5 code snippets

Here and the questions and my answers:

1.) Print the elements of array values using pointer/offset notation.

ANS: for ( i = 0; i < SIZE; i++ )
printf("%.1f", values);


2.) Print the elements of array values by subscripting the pointer to the array.

ANS: for ( i = 0; i < SIZE; i++ )
printf("%.1f", values[ i ] );


3.) Refer to element 5 of array values using array subscript notation, pointer/offset notation with the array name as the pointer, pointer subscript notation and pointer/offset notation.

ANS: values[ 5 ]
*( values + 5 )
values[ 5 ]
*( values + 5 )


4.) What address is referenced by vPtr + 3? What value is stored at that location?

ANS: The address is 1002500 + 3 * 4 = 1002512. The value is 3.3


5.) Assuming vPtr points to values[ 4 ], what address is referenced by vPtr -= 4. What value is stored at that location?

ANS: The address of values[ 4 ] is 1002500 + 4 * 4 = 1002516
The address of vPtr -= 4 is 1002520 - 4 * 4 = 1002504
The value of that location is l.1

how'd I do?

thanks

Comments

  • [b][red]This message was edited by stober at 2005-8-8 11:39:4[/red][/b][hr]
    : 5.) Assuming vPtr points to values[ 4 ], what address is referenced by vPtr -= 4. What value is stored at that location?
    :
    the answer depends on how is vPtr defined? Pointers are incremented and decremeneted by the size of the object to which they point. On a 32-bit compiler where sizeof(int) = 4, then vPtr -= 4 will decrement the pointer by 16 bytes. So the answer to the queation is that vPtr will point to &values[0].
    [code]
    vPtr - (4 * sizeof(int)) = vPtr - (4 * 4) = (address of vPtr) - 16
    assume vPtr = 10000 then vPtr -= 4 will result in address 10000 - 16.
    [/code]












  • : : 5.) Assuming vPtr points to values[ 4 ], what address is referenced by vPtr -= 4. What value is stored at that location?
    : :
    : the answer depends on how is vPtr defined? Pointers are incremented and decremeneted by the size of the object to which they point. On a 32-bit compiler where sizeof(int) = 4, then vPtr -= 4 will decrement the pointer by 16 bytes. [red]So the answer to the queation is that vPtr will point to &values[0].[/red]
    : [code]
    : vPtr - (4 * sizeof(int)) = vPtr - (4 * 4) = (address of vPtr) - 16
    : assume vPtr = 10000 then vPtr -= 4 will result in address 10000 - 16.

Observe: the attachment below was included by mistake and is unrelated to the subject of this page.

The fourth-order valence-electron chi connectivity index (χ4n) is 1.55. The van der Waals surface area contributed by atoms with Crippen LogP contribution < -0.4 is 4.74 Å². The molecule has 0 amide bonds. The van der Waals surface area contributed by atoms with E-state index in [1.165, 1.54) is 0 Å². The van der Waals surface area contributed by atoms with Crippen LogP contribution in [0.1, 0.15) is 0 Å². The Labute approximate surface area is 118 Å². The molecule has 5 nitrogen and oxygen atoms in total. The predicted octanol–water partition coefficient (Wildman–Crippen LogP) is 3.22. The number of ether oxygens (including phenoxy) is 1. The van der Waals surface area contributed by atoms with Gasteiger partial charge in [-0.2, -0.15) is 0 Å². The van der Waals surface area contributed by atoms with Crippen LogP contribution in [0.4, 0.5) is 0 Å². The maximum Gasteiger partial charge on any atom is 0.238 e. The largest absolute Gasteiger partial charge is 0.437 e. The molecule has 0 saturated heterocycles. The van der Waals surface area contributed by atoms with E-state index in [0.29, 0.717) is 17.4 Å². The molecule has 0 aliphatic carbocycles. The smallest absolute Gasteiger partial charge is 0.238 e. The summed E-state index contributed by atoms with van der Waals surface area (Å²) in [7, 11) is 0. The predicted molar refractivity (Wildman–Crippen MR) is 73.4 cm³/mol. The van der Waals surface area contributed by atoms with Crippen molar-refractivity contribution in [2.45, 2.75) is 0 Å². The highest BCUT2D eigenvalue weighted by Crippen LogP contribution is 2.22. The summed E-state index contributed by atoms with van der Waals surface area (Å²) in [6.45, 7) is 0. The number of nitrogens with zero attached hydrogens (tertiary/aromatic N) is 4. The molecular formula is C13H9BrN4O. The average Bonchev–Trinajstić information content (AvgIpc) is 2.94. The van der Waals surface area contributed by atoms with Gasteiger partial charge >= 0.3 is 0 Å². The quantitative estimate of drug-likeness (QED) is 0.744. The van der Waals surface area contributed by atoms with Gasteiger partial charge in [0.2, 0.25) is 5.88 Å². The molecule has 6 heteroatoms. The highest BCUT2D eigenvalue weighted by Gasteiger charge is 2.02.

: [/code]

    [red]if the type of [blue]*vPtr[/blue] and [blue]*values[/blue] are same and [blue]vPtr[/blue] points to [blue]values[4][/blue], then after executing [blue]vPtr -= 4[/blue], [blue]vPtr[/blue] will always point to [blue]&values[0][/blue], isnt it?[/red]

  • :
    : [red]if the type of [blue]*vPtr[/blue] and [blue]*values[/blue] are same and [blue]vPtr[/blue] points to [blue]values[4][/blue], then after executing [blue]vPtr -= 4[/blue], [blue]vPtr[/blue] will always point to [blue]&values[0][/blue], isnt it?[/red]
    :
    :

    Yes -- vPtr will point to values[0], the address stored in vPtr will be the same as &values[0].
  • do the first 4 look good?
  • : do the first 4 look good?
    :

    #1 is incorrect -- it always prints the values[0].
  • 1.) Print the elements of array values using pointer/offset notation.

    ANS: for ( i = 0; i < SIZE; i++ )
    printf("%.1f", values[ i] );

    is it right now? how about the other ones?
  • [b][red]This message was edited by stober at 2005-8-8 13:25:36[/red][/b][hr]
    : is it right now? how about the other ones?
    :

    I THINK #2 is wrong too. assuming values of an array of floats
    [code]
    float *vPtr = values;
    for ( i = 0; i < SIZE; i++ )
    printf("%.1f", *vPtr++ );

    [/code]




  • : 1.) Print the elements of array values using pointer/offset notation.
    :
    : ANS: for ( i = 0; i < SIZE; i++ )
    : printf("%.1f", [red]*(values + i)[/red] );
    :
    : is it right now? how about the other ones?
    :

    Since you need to use Pointer/Offset, you can't use Array notation.

    Greets...
    Richard

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